John Arakaki, 44, co-owner of Saint Felix, sits on a black leather banquet against an exposed brick wall – not far from a black light painting of Billy Dee Williams (circa “Empire Strikes Back”) fondling a can of Colt 45. “I just remember being a longhaired half-Asian playing in a punk band in Cleveland,” Arakaki said. Keeping his emotions in check, he continued, “And hearing a spikey-haired punk rock guy calling me a ‘longhaired, chink faggot.’”
Feeling like an outsider, growing up in conservative Ohio and disagreeing with values espoused during 12 long years of Catholic schooling provided Arakaki with the strength and determination to create the accessible, easygoing watering hole WeHo locals and visitors know as Saint Felix.
A professional musician who’s played with bands Silver Needle and Casper and the Bad Spirits (the latter “the legendary doorman of the Viper Room”), plus transgender singer Jayne County, Arakaki used “rock ‘n’ roll” as an adjective multiple times when describing his successful bar-restaurant hybrid, as well as himself (“being a rock ‘n’ roll person”).
But I wondered about the word “punk.” The way he shared his story, the artists he mentioned admiring (Bowie, Queen, Prince). Why not use “punk rock” as a descriptor?
Arakaki’s answer: “To me [rock ‘n’ roll] is more of an ambiguous umbrella of….” His voice trailed off.
“Inclusivity?” I ask.
“Exactly,” he replied.
Opened eight and a half years ago during Pride 2008, Saint Felix has a loyal, diverse customer base. Any night of the week customers of all stripes (young/old, gay/straight, men/women, musician/non-musician) imbibe consciously crafted cocktails and enjoy a food menu that stands on its own. Try the mac and cheese or the marinated steak skewers and you will be back.
Saint Felix’s roots stem from Arakaki’s friendship with longtime business partner of almost 20 years, Christian Leibfried. “We had backgrounds in music, did nightlife marketing and worked at Monster energy drink,” he said. They work so closely together that “we always joke we’re domestic partners.”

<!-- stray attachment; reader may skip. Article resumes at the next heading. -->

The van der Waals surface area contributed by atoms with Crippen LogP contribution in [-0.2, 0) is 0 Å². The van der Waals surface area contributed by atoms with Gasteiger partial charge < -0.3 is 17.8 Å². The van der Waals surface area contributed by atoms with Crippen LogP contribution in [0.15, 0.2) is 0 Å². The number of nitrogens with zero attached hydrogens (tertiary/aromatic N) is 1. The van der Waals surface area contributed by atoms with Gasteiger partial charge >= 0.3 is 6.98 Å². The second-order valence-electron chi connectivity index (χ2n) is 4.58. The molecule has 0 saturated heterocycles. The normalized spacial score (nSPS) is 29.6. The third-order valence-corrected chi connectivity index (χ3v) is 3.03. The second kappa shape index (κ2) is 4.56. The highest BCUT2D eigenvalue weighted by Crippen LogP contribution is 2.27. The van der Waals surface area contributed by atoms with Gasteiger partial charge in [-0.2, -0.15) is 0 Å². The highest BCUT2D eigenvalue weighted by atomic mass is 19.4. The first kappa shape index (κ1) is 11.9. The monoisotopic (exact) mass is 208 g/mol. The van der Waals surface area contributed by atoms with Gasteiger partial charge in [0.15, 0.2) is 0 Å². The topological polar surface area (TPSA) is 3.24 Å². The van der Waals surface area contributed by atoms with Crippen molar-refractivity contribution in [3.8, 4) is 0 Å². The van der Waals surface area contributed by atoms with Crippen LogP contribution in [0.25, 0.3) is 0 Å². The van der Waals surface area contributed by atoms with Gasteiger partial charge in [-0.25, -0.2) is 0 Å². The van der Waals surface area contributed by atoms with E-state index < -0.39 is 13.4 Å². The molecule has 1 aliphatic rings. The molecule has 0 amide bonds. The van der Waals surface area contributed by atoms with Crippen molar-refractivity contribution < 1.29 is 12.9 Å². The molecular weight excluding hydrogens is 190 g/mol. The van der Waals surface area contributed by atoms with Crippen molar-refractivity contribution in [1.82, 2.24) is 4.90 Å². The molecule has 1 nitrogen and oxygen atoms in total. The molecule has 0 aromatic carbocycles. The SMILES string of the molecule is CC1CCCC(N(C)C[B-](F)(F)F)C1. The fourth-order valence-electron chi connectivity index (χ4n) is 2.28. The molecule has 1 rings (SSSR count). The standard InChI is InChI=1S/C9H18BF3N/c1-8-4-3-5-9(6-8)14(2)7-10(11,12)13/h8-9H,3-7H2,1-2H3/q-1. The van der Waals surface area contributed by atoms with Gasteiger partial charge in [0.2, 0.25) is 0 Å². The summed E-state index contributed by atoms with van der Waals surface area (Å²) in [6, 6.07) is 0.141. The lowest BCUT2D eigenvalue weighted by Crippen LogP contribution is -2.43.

When they had the idea for Saint Felix they told their friends at the Troubadour, the Whisky and the Viper Room. “We wanted a place where cool rock ‘n’ roll people and musicians could come and hang out in WeHo, and also be an ally to the LGBT community.”
“All that matters is you’re cool,” Arakaki said. “Let’s have great drinks and great food.” His food items are a big source of pride. “We literally sell 50% food and 50% drinks.” Not totally a bar, not completely a restaurant. “We’re literally in between.”
His vision for Saint Felix also falls in between. When I ask if it’s a gay bar, Arakaki replied, “Can I have a lifeline?” He shouts over to his colleague Chad, whom he knows from Ohio, mopping behind the bar. (“We really didn’t see it that way,” Chad said.)
“It never mattered to me [the gay bar thing],” Arakaki said. “We just wanted a place where anyone who is cool can come hang out. If you want to put a label on it, you can. I don’t have a label.”
Arakaki’s WeHo staff numbers about 15. “Some have worked here for eight years,” he said, almost the entire time Saint Felix has been open. Add in the 30 people at his Hollywood location, and you’re looking at 45 team members owing their livelihood to a martyr most people have probably never heard of.
How did the bar get its name? “Felix is my father’s name and my middle name,” Arakaki said. “We added the ‘saint.’”
But with his upbringing, why create the Catholic connotation?
Felix means “lucky” in Latin. “So it was more, I think, an aesthetic than definitely a religious [choice],” Arakaki explained.
But, like all nosy journalists I prod: “You grew up Catholic and the religion was so negative for you. Yet the word ‘saint’ is in your business’ name.”
Arakaki smiles but doesn’t take the bait. “I guess my Catholic experience is a little more on the punk rock side,” he said.
8945 Santa Monica Blvd
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